ISDN is also very dependable, Stickley said. “You can send a 400MB file on one of our systems, and you know from connection to downing the line that it’s perfectly error free.”
Stickley’s company is doing with ISDN Manager what Adobe did with PostScript: Providing an interpretive standard that facilitates communications between different hardware devices and platforms. “Our software application makes hardware devices conform,” he said. As part of that program, 4-Sight has come up with its “4-Sight compatible” program, which certifies third-party vendors as being 4-Sight compatible.
While 4-Sight is not trying to compete with board manufacturers, it does bundle its software with two boards: the Harmonics and the SCII. It also supports more than a dozen other boards. Transfer speeds and capabilities of the available hardware vary. The Harmonics board, for example, can transfer up to 3.5MB per minute when tied into the maximum four dual-channel lines it supports.
The latest release of ISDN Manager Version 4 includes a useful soft proofing capability that allows both sides of the communications link to see and annotate a file, while allowing the generator of that file to maintain complete control. It’s a very effective way to work on graphics or images at remote locations.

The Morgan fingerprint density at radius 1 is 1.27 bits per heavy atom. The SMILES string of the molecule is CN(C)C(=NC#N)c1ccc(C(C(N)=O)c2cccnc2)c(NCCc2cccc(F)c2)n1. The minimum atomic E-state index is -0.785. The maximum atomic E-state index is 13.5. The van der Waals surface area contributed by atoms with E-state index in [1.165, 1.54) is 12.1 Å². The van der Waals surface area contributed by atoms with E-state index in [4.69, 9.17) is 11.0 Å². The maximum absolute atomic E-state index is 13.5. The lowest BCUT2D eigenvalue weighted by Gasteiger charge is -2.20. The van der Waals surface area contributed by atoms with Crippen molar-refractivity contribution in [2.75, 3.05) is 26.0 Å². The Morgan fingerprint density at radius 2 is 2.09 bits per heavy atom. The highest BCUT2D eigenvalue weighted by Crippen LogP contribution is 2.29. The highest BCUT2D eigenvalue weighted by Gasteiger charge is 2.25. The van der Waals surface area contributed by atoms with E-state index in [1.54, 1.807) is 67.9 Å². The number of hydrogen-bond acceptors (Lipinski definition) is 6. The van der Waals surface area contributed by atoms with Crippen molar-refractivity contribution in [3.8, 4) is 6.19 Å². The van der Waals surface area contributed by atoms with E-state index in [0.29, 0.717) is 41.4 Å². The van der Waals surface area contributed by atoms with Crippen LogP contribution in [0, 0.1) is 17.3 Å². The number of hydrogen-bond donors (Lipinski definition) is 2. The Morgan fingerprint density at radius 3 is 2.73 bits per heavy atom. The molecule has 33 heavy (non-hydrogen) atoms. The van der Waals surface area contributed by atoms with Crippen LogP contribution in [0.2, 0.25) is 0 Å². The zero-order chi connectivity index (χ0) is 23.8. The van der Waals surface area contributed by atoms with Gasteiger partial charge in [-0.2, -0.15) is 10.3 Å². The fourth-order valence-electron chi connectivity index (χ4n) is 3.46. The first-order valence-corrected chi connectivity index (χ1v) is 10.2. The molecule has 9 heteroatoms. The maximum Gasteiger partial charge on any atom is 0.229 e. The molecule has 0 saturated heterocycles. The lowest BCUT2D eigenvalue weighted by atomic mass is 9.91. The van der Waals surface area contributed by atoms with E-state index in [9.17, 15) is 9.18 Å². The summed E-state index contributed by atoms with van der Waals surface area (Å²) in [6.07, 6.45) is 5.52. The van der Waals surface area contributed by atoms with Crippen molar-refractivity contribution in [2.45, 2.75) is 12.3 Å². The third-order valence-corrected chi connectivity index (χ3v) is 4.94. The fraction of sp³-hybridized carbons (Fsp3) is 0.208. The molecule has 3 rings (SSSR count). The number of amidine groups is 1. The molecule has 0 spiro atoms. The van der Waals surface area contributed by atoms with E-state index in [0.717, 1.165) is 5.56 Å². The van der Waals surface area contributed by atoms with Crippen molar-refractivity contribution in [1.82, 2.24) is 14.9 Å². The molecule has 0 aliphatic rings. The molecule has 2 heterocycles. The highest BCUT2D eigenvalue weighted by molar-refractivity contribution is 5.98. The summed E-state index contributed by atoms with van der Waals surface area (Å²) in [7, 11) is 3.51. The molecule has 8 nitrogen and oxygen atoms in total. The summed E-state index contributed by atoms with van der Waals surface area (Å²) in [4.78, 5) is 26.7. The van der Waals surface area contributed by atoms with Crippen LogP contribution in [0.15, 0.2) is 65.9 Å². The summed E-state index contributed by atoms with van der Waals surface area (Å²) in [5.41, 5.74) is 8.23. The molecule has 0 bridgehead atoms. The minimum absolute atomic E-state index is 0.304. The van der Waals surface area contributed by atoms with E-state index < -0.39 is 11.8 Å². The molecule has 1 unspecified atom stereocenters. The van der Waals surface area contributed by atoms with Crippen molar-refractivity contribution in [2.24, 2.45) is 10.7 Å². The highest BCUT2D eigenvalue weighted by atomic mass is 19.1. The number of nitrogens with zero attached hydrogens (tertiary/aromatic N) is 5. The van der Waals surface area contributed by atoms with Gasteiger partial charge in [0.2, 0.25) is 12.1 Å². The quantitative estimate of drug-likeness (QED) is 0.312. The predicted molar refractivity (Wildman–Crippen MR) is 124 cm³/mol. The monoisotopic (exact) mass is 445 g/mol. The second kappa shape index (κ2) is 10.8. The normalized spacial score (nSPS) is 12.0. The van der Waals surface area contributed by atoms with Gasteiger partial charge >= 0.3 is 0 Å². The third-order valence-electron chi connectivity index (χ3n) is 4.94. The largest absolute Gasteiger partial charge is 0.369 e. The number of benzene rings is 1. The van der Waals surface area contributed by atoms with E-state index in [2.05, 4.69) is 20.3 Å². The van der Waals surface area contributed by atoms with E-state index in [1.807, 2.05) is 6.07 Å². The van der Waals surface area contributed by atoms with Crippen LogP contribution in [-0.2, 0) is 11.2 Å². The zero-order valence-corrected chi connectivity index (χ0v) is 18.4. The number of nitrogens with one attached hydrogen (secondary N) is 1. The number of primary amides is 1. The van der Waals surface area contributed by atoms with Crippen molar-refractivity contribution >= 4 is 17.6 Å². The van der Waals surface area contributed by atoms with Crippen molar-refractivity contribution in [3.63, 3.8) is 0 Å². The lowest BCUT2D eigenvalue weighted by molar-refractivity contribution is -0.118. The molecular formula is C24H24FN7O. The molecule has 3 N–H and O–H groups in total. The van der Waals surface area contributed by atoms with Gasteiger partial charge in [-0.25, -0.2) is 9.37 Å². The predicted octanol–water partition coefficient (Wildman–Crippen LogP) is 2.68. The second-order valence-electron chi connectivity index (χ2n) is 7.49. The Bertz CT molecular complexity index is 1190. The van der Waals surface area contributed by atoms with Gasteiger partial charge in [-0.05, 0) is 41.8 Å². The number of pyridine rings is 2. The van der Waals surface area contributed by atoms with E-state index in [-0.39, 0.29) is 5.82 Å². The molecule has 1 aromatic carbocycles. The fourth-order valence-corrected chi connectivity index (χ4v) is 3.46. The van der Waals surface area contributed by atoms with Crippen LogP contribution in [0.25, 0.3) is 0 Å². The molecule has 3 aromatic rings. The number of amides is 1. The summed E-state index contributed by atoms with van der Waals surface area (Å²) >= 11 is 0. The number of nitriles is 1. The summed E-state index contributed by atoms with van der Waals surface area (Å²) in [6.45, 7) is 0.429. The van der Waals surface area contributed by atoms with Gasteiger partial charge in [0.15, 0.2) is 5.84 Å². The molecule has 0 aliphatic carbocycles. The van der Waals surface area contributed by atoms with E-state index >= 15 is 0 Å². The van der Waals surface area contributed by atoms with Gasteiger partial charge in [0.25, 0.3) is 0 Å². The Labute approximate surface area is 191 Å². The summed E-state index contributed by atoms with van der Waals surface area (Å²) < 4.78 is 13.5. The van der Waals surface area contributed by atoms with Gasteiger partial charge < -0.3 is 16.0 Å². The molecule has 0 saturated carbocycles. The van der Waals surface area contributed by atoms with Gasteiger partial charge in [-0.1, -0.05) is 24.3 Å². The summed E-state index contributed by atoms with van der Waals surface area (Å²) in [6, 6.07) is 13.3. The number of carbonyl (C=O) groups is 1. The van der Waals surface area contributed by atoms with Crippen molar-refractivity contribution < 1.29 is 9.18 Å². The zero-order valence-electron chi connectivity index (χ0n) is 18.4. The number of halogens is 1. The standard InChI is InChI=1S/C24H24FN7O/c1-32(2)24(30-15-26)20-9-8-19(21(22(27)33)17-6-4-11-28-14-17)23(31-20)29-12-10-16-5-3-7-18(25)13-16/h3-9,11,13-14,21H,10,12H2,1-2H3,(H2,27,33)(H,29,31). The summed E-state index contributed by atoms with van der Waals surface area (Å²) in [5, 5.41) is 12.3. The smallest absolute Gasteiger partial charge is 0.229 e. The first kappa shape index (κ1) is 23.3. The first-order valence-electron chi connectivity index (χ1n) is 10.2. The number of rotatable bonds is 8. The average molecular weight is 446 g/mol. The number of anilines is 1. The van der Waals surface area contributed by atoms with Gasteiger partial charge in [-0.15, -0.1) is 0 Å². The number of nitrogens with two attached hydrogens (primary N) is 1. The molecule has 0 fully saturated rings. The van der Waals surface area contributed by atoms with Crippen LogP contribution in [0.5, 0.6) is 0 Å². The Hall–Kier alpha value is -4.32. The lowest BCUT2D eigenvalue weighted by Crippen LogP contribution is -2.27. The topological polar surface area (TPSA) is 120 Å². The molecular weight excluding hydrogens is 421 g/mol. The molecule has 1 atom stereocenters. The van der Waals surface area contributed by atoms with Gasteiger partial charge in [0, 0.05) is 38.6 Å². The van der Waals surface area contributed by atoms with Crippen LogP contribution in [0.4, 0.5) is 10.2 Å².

So far, 4-Sight has nearly 10,000 sites installed worldwide. The company is licensing and OEMing its software, which is another step closer to global standardization. The company recently signed agreements with Linotype-Hell and Crosfield. There are also another 17,000 compatible sites installed by other vendors, and 4-Sight is adding 700 sites per month. “In the coming 12 months,” Stickley said, “we expect to install approximately 3,000 basic rate systems in the U.S.”
The price of ISDN Manager for a BRI is $2,795, which includes one adapter board. Prices for multi-line setups go as high as $12,000. There are also software options available for sites that already have the hardware but want to make it compatible with a broader ISDN base.
Advocates of proprietary file transfer emphasize the advantages of speed and security in closed systems. Companies like NetCo, Minneapolis, are establishing a network of proprietary sites–primarily in the United States, but soon to be available on a worldwide basis. NetCo markets the WAM!NET proprietary file transfer network. “There are plenty of people who will sell you a T1 (connection), a server, and a router. We provide a complete solution,” said John VanSickle, director of channel development for NetCo.
One of the major advantages is that there is no up-front expense for the client. “We’ve taken out all the up-front charges. You aren’t charged a monthly line fee (although a minimum usage fee is required), nor are you charged for the hardware,” said John Kauffman, marketing director for NetCo. “We’re going to drop $10,000 worth of hardware in your shop, have the local telephone company run a line, and hook you up to WAM!NET.”